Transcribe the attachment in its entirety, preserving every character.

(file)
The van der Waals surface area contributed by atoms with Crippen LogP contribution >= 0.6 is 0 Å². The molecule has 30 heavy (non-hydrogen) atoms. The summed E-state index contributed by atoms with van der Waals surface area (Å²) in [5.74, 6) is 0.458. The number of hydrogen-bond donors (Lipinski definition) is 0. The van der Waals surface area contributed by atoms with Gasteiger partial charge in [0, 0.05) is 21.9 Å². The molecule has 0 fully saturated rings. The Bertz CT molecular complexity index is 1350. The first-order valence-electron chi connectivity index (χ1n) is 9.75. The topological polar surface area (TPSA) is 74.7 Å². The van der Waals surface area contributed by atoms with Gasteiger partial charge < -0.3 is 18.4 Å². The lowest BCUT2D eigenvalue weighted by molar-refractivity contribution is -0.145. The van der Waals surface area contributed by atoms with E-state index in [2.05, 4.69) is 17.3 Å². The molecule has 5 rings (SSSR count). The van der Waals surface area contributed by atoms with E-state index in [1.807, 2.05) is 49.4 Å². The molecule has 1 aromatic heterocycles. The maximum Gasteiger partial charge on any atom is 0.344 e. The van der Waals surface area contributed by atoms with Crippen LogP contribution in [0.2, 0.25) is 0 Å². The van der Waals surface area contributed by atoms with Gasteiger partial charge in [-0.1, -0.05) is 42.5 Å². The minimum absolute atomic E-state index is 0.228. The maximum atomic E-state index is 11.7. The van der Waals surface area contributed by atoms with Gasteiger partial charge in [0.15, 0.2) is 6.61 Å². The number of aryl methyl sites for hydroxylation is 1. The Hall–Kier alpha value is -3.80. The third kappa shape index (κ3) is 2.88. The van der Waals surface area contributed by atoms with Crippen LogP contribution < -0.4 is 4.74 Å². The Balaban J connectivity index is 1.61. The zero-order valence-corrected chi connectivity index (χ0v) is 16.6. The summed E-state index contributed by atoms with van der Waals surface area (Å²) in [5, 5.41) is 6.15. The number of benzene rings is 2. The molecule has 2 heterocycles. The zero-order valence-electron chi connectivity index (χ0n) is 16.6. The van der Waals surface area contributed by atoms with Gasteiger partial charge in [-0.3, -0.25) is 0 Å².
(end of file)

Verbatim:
The van der Waals surface area contributed by atoms with Crippen LogP contribution >= 0.6 is 0 Å². The molecule has 30 heavy (non-hydrogen) atoms. The summed E-state index contributed by atoms with van der Waals surface area (Å²) in [5.74, 6) is 0.458. The number of hydrogen-bond donors (Lipinski definition) is 0. The van der Waals surface area contributed by atoms with Gasteiger partial charge in [0, 0.05) is 21.9 Å². The molecule has 0 fully saturated rings. The Bertz CT molecular complexity index is 1350. The first-order valence-electron chi connectivity index (χ1n) is 9.75. The topological polar surface area (TPSA) is 74.7 Å². The van der Waals surface area contributed by atoms with Gasteiger partial charge < -0.3 is 18.4 Å². The lowest BCUT2D eigenvalue weighted by molar-refractivity contribution is -0.145. The van der Waals surface area contributed by atoms with E-state index in [2.05, 4.69) is 17.3 Å². The molecule has 5 rings (SSSR count). The van der Waals surface area contributed by atoms with E-state index in [1.807, 2.05) is 49.4 Å². The molecule has 1 aromatic heterocycles. The maximum Gasteiger partial charge on any atom is 0.344 e. The van der Waals surface area contributed by atoms with Crippen LogP contribution in [0.2, 0.25) is 0 Å². The van der Waals surface area contributed by atoms with Gasteiger partial charge in [-0.1, -0.05) is 42.5 Å². The minimum absolute atomic E-state index is 0.228. The maximum atomic E-state index is 11.7. The van der Waals surface area contributed by atoms with Gasteiger partial charge in [0.15, 0.2) is 6.61 Å². The number of aryl methyl sites for hydroxylation is 1. The Hall–Kier alpha value is -3.80. The third kappa shape index (κ3) is 2.88. The van der Waals surface area contributed by atoms with Crippen LogP contribution < -0.4 is 4.74 Å². The Balaban J connectivity index is 1.61. The zero-order valence-corrected chi connectivity index (χ0v) is 16.6. The summed E-state index contributed by atoms with van der Waals surface area (Å²) in [5, 5.41) is 6.15. The number of benzene rings is 2. The molecule has 2 heterocycles. The zero-order valence-electron chi connectivity index (χ0n) is 16.6. The van der Waals surface area contributed by atoms with Gasteiger partial charge in [-0.3, -0.25) is 0 Å².